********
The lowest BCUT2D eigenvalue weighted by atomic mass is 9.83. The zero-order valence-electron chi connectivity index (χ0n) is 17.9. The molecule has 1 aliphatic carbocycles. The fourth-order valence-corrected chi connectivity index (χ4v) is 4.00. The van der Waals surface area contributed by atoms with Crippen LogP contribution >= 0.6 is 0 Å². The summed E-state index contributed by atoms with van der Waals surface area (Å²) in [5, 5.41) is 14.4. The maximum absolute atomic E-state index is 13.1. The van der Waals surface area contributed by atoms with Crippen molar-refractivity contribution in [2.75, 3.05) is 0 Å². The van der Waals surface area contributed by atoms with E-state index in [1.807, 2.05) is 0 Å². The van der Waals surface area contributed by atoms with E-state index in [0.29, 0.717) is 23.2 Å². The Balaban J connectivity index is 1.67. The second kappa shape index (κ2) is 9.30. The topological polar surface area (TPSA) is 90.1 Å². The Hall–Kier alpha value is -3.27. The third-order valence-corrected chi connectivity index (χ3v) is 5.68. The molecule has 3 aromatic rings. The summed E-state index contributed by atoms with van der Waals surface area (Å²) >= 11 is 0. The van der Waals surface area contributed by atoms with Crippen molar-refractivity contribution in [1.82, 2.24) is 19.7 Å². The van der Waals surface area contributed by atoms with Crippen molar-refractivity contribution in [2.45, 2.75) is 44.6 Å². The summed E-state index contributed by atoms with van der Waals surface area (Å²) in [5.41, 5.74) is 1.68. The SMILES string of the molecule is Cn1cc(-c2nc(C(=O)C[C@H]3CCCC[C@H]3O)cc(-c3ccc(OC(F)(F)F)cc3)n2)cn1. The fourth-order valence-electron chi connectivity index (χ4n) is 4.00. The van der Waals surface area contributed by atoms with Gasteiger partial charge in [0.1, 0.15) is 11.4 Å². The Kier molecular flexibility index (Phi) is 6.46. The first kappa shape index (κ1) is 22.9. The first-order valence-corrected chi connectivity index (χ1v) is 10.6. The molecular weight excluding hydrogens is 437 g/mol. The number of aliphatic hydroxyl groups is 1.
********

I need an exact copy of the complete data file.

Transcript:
The lowest BCUT2D eigenvalue weighted by atomic mass is 9.83. The zero-order valence-electron chi connectivity index (χ0n) is 17.9. The molecule has 1 aliphatic carbocycles. The fourth-order valence-corrected chi connectivity index (χ4v) is 4.00. The van der Waals surface area contributed by atoms with Crippen LogP contribution >= 0.6 is 0 Å². The summed E-state index contributed by atoms with van der Waals surface area (Å²) in [5, 5.41) is 14.4. The maximum absolute atomic E-state index is 13.1. The van der Waals surface area contributed by atoms with Crippen molar-refractivity contribution in [2.75, 3.05) is 0 Å². The van der Waals surface area contributed by atoms with E-state index in [1.807, 2.05) is 0 Å². The van der Waals surface area contributed by atoms with E-state index in [0.29, 0.717) is 23.2 Å². The Balaban J connectivity index is 1.67. The second kappa shape index (κ2) is 9.30. The topological polar surface area (TPSA) is 90.1 Å². The Hall–Kier alpha value is -3.27. The third-order valence-corrected chi connectivity index (χ3v) is 5.68. The molecule has 3 aromatic rings. The summed E-state index contributed by atoms with van der Waals surface area (Å²) >= 11 is 0. The van der Waals surface area contributed by atoms with Crippen molar-refractivity contribution in [1.82, 2.24) is 19.7 Å². The van der Waals surface area contributed by atoms with Crippen molar-refractivity contribution in [2.45, 2.75) is 44.6 Å². The summed E-state index contributed by atoms with van der Waals surface area (Å²) in [5.41, 5.74) is 1.68. The SMILES string of the molecule is Cn1cc(-c2nc(C(=O)C[C@H]3CCCC[C@H]3O)cc(-c3ccc(OC(F)(F)F)cc3)n2)cn1. The fourth-order valence-electron chi connectivity index (χ4n) is 4.00. The van der Waals surface area contributed by atoms with Gasteiger partial charge in [0.1, 0.15) is 11.4 Å². The Kier molecular flexibility index (Phi) is 6.46. The first kappa shape index (κ1) is 22.9. The first-order valence-corrected chi connectivity index (χ1v) is 10.6. The molecular weight excluding hydrogens is 437 g/mol. The number of aliphatic hydroxyl groups is 1.